Honduras: Reina Isabel Cálix

We have to do something for humanity every day, and we have to respect human dignity and work for the common good. Only then we can achieve piece.

— Reina Isabel Cálix

Resourceful since her childhood. A rural teacher since the age of 15. At age 33, she went into the field of adult education and started to take part of community social groups for the peasant causes. She went into the fight for the agrarian reform. She came close to two massacres, in 1972 and 1975. She survived and, in the following year, she began to organize groups of women. She is still a teacher. Nowadays, she teaches other apprentice teachers who, like herself, dream of creating a lullaby for world peace with their own words. That is Reina Isabel Cálix, a Honduran.

Since she was a child, she worked hard. Reina Isabel Cálix sold sweets prepared by her own hands under the watchful eye of her mother, a master in the art of making sweets. She was in the second grade but had never owned a pair of shoes. “I wore my first pair of shoes when I was 12.” She is Honduran. She was born in 1939 in the poor neighborhood of Juticalpa, the main city of the province of Olancho. When she finished the sixth grade, she asked her mother to help her to apply for a post in the rural area as an apprentice teacher. She got it. It was in 1954 and she earned 40 lempiras (US$ 2.5) a month. She moved on to other schools an–for ten years–taught pupils from first to third grade. Her path changed when she was 25 years old and the Radio-phonic Schools opened a different path. She was able to teach adults how to read and write. She also was taught: In the 1960s she participated in the fight for the agrarian reform, joining marches and occupying land. In 1972, the six peasant massacre happened very close to her. In 1975, the army broke up a march of 5000 people. The Honduran army occupied the headquarters of the National Union of Peasants, the Santa Clara Center. People were killed. Others were detained and then murdered. Reina was a witness. She survived. Eight months passed. When the army left the Santa Clara Center, only the walls and roof remained. No one wanted to go back. The women took the first step, settling themselves in the Center and beginning to organize them. For 18 years now, Reina Isabel Cálix has taught apprentice teachers, 400 of them. 17,000 children from 90 villages, in 12 municipalities in Olancho, have received pre-school education thanks to them. 50 schools for adults, one itinerant sewing workshop, a course for qualifying bakers and one for horticulture are now available. Today, Reina is 67 years old and she keeps going.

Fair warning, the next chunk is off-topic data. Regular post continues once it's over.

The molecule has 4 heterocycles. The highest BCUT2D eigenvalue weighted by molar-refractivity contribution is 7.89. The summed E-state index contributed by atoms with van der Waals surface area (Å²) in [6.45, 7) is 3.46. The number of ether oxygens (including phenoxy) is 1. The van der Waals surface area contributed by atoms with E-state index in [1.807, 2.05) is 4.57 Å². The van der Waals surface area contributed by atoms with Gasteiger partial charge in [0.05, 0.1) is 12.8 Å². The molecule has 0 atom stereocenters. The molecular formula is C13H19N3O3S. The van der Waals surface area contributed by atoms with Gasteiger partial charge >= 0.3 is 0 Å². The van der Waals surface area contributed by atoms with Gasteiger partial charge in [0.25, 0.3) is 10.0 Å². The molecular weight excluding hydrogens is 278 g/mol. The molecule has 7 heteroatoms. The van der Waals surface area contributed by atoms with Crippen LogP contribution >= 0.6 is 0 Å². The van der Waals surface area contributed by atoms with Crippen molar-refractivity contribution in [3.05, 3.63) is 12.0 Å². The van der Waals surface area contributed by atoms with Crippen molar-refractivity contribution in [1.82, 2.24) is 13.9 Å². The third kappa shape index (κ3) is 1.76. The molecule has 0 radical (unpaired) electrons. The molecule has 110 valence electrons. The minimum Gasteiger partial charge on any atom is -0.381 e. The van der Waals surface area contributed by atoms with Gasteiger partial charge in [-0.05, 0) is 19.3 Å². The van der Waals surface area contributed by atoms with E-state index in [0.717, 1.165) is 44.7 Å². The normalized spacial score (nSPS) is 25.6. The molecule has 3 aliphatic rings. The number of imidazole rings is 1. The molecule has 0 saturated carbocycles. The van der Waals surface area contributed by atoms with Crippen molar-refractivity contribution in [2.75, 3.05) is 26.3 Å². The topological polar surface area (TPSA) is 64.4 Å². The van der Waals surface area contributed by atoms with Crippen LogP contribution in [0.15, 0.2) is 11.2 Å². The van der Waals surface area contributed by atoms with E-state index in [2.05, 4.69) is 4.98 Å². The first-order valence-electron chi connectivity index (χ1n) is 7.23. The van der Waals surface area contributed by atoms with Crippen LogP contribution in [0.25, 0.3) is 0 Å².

National Union of Peasants Federation of Urban and Rural Women of Olancho